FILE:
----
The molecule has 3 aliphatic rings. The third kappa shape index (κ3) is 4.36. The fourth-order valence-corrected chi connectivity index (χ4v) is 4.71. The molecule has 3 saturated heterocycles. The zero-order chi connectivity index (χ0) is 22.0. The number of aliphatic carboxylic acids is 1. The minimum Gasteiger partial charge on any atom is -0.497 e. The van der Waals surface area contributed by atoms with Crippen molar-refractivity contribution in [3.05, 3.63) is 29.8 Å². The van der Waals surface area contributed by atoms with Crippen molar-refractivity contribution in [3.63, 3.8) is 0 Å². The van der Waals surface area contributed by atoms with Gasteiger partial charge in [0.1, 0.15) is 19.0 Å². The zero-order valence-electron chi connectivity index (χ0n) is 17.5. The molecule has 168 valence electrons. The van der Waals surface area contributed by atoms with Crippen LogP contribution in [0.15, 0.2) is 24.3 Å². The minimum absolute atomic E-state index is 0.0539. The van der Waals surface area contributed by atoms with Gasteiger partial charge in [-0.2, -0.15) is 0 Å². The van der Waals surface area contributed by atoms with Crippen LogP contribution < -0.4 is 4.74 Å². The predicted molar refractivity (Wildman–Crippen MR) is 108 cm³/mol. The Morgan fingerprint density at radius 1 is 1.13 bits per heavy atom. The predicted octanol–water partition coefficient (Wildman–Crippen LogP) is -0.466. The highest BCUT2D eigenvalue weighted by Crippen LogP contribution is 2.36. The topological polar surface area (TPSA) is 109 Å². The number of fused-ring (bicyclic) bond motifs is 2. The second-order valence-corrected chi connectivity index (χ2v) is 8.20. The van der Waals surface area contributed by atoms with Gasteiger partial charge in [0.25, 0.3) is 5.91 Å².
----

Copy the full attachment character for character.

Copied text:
The molecule has 3 aliphatic rings. The third kappa shape index (κ3) is 4.36. The fourth-order valence-corrected chi connectivity index (χ4v) is 4.71. The molecule has 3 saturated heterocycles. The zero-order chi connectivity index (χ0) is 22.0. The number of aliphatic carboxylic acids is 1. The minimum Gasteiger partial charge on any atom is -0.497 e. The van der Waals surface area contributed by atoms with Crippen molar-refractivity contribution in [3.05, 3.63) is 29.8 Å². The van der Waals surface area contributed by atoms with Crippen molar-refractivity contribution in [3.63, 3.8) is 0 Å². The van der Waals surface area contributed by atoms with Gasteiger partial charge in [0.1, 0.15) is 19.0 Å². The zero-order valence-electron chi connectivity index (χ0n) is 17.5. The molecule has 168 valence electrons. The van der Waals surface area contributed by atoms with Crippen LogP contribution in [0.15, 0.2) is 24.3 Å². The minimum absolute atomic E-state index is 0.0539. The van der Waals surface area contributed by atoms with Gasteiger partial charge in [-0.2, -0.15) is 0 Å². The van der Waals surface area contributed by atoms with Crippen LogP contribution < -0.4 is 4.74 Å². The predicted molar refractivity (Wildman–Crippen MR) is 108 cm³/mol. The Morgan fingerprint density at radius 1 is 1.13 bits per heavy atom. The predicted octanol–water partition coefficient (Wildman–Crippen LogP) is -0.466. The highest BCUT2D eigenvalue weighted by Crippen LogP contribution is 2.36. The topological polar surface area (TPSA) is 109 Å². The number of fused-ring (bicyclic) bond motifs is 2. The second-order valence-corrected chi connectivity index (χ2v) is 8.20. The van der Waals surface area contributed by atoms with Gasteiger partial charge in [0.25, 0.3) is 5.91 Å².